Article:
The NDP has mounted a “Harper lite” election campaign, pledging continued austerity for working people, more money for the police and military, further tax cuts for most businesses, and no increases in the taxes of the top 1 percent. Under conditions where the Canadian economy has been battered by falling oil and commodity prices, the NDP has pledged to deliver budget surpluses while leaving intact the reactionary fiscal framework established through Liberal and Conservative corporate, capital gains and income tax cuts over the past quarter century. These tax cuts have had the dual aim of redistributing wealth to the owners of capital and the most privileged sections of the middle class, and depriving the state of the means to fund public and social services.

The unions have fully supported the NDP’s efforts to win big business’ backing by pledging that its domination and privileges will be “off limits” under an NDP government. At the same time, the unions are spearheading an “Anybody but Harper” campaign that is aimed at replacing the Conservatives and Prime Minister Stephen Harper with a “progressive” government in which Justin Trudeau and his Liberals would have a pivotal and, most likely, principal role.

Large sections of the ruling class have a similar perspective. Under conditions where there is visceral working class opposition to the decade-old Conservative government, they favor replacing it with one led by the Liberals, big business’ preferred party of national government during most of the last century.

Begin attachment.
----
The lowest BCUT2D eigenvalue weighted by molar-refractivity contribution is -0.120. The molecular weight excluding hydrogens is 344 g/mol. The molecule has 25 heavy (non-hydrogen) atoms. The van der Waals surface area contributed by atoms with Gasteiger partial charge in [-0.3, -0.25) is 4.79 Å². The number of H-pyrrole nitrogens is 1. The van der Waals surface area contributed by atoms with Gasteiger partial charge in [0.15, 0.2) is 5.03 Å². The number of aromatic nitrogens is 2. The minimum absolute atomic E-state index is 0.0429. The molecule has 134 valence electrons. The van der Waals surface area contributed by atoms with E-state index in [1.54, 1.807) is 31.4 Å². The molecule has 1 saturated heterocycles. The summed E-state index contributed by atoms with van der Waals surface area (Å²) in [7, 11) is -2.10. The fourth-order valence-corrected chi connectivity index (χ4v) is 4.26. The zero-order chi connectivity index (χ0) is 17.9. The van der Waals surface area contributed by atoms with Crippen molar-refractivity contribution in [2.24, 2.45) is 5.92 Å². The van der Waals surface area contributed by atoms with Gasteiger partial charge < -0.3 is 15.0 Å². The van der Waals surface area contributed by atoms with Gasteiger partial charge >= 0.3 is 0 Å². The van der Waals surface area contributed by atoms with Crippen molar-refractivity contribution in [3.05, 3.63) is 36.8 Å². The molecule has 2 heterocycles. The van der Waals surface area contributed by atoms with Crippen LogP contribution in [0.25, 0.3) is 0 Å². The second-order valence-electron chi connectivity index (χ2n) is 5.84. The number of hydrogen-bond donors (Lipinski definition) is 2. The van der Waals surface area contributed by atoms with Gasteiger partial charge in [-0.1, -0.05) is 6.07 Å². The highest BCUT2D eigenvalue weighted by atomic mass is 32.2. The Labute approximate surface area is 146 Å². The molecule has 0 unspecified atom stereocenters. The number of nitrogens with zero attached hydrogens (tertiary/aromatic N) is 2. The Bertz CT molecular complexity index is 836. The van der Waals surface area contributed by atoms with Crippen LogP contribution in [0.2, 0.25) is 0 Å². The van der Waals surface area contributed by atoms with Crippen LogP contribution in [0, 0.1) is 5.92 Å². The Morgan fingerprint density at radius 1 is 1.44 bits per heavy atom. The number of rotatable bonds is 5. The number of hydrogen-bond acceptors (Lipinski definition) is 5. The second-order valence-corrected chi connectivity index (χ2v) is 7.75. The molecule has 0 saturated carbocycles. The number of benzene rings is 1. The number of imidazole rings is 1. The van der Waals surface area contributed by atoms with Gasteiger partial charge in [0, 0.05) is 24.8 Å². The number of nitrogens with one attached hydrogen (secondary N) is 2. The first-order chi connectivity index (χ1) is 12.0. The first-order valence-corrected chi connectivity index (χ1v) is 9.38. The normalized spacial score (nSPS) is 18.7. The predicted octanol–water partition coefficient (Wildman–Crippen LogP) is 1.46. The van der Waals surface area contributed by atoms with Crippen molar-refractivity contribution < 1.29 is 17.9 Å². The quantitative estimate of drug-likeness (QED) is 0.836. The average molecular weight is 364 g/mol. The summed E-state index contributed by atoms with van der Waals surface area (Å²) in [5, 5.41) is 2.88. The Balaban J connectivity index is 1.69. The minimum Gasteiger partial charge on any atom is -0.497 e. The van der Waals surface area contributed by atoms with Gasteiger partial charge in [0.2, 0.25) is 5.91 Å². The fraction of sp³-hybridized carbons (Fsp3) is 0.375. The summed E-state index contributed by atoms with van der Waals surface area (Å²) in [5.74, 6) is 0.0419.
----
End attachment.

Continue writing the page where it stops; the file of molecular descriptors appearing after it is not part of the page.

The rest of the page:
Ruling class spokesmen and media outlets, including La Presse, the mouthpiece for the billionaire Desmarais family, and Conrad Black, the former press baron and patron of Canada’s neo-conservative movement, calculate that a Liberal government, using the cover of “progressive” rhetoric, would be better able to pursue austerity at home and the aggressive assertion of Canadian imperialism’s interests abroad.

After all, Harper has only continued down the path the Liberals blazed when they last held national office. The Chretien-Martin Liberal government implemented the greatest social spending cuts in Canadian history; slashed taxes on big business and the rich, winning effusive praise from the neo-Conservative National Post; and gave Canada a leading role in NATO’s war on Yugoslavia and the neo-colonial invasion and occupation of Afghanistan.

The unions and the NDP have long been pursuing a closer working relationship with the Liberals. This is a political expression of the same corporatist, pro-capitalist outlook that has led them to systematically suppress the class struggle and impose round after round of job cuts, wage rollbacks and other concessions.